September 16, 2018
24th Sunday Ordinary Time
“And he asked them, ‘but who do you say that I am?’”
(from Matthew 8:27-35)
Who do you say that I am? This gospel always reminds me of a “pop-quiz” that teachers use to check on the progress of their students. One can imagine the disciples and Jesus enjoying an evening meal, perhaps by a fire, just relaxing after a successful day of preaching and healing. In the course of a simple conversation, without warning, Jesus asks a seemingly innocent question: “Who do the people say that I am?”
Who do you say that I am? Many answers are forthcoming: “Some say John the Baptist or Elijah or a prophet!” Perhaps they were laughing as they tried to come up with all the different takes on Christ. This is still true today. People see Jesus from many angles in this world: a savior, a threat to personal liberty, a heretic, a good man, a philosopher, someone to ignore, a Good Shepherd, a friend. Although we are all called to spread the good news of who Jesus really is, Jesus is not interested in this at this moment in the gospel: rather, he zeroes in on precisely who each person present—his closest disciples, think Jesus is. How would we answer this question?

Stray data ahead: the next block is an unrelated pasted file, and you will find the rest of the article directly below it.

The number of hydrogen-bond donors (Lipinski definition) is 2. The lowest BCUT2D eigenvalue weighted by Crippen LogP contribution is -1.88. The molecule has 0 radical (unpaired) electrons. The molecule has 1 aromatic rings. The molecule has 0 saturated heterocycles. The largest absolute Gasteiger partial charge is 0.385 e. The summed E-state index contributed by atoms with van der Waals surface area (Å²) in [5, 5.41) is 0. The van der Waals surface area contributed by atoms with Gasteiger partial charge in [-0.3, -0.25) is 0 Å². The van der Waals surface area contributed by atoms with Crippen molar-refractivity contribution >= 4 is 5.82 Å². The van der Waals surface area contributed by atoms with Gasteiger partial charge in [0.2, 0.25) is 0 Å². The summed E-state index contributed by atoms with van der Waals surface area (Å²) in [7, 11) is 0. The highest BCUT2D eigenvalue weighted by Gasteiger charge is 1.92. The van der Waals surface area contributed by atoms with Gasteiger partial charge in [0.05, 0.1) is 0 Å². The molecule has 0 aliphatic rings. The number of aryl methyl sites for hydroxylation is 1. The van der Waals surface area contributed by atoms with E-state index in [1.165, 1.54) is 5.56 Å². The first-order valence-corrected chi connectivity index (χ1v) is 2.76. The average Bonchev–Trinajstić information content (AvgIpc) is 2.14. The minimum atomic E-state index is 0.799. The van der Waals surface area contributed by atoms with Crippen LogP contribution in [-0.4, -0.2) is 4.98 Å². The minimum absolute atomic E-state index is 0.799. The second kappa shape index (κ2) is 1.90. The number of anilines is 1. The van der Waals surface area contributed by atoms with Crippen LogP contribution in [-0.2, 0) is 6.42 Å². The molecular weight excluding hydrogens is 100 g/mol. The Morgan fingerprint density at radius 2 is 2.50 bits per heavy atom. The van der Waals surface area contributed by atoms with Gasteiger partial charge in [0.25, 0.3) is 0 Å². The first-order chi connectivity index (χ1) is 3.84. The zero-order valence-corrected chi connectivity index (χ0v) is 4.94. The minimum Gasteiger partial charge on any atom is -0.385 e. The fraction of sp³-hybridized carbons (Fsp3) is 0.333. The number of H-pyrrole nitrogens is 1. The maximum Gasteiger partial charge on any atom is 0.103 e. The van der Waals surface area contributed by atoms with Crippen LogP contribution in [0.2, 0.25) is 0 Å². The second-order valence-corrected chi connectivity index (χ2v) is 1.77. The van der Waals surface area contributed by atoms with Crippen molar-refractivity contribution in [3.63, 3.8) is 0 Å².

Who do you say that I am? We answer this question by how we live. For example, if I only attend church when no better offer comes along (like a sunny day at the beach or a football game), or if I habitually leave church early without a good reason, or do not pray on a regular basis, one can conclude that Jesus is not #1 in my life—that which I give priority in my life to is perhaps more of a “lord” than Christ is!
Who do you say that I am? Jesus appears in many forms besides his sacramental presence in the Eucharist. For example, the sick child, parent or spouse I am caring for, the homeless and unemployed I gave food to, the unborn that I am trying to protect in a world that seems to place little value in them. Jesus is present in the terribly persecuted Christians in Syria and other places… did I see him there?
Who do you say that I am? When I am grateful for what I like, and especially what I don’t like (at the moment) in my life, I really am saying to Jesus, you are the Lord! Jesus is looking for a few good friends that really trust him in every age. He constantly challenges us, through the circumstances of each day, to recognize by our daily choices who we are saying that Jesus really is in our lives.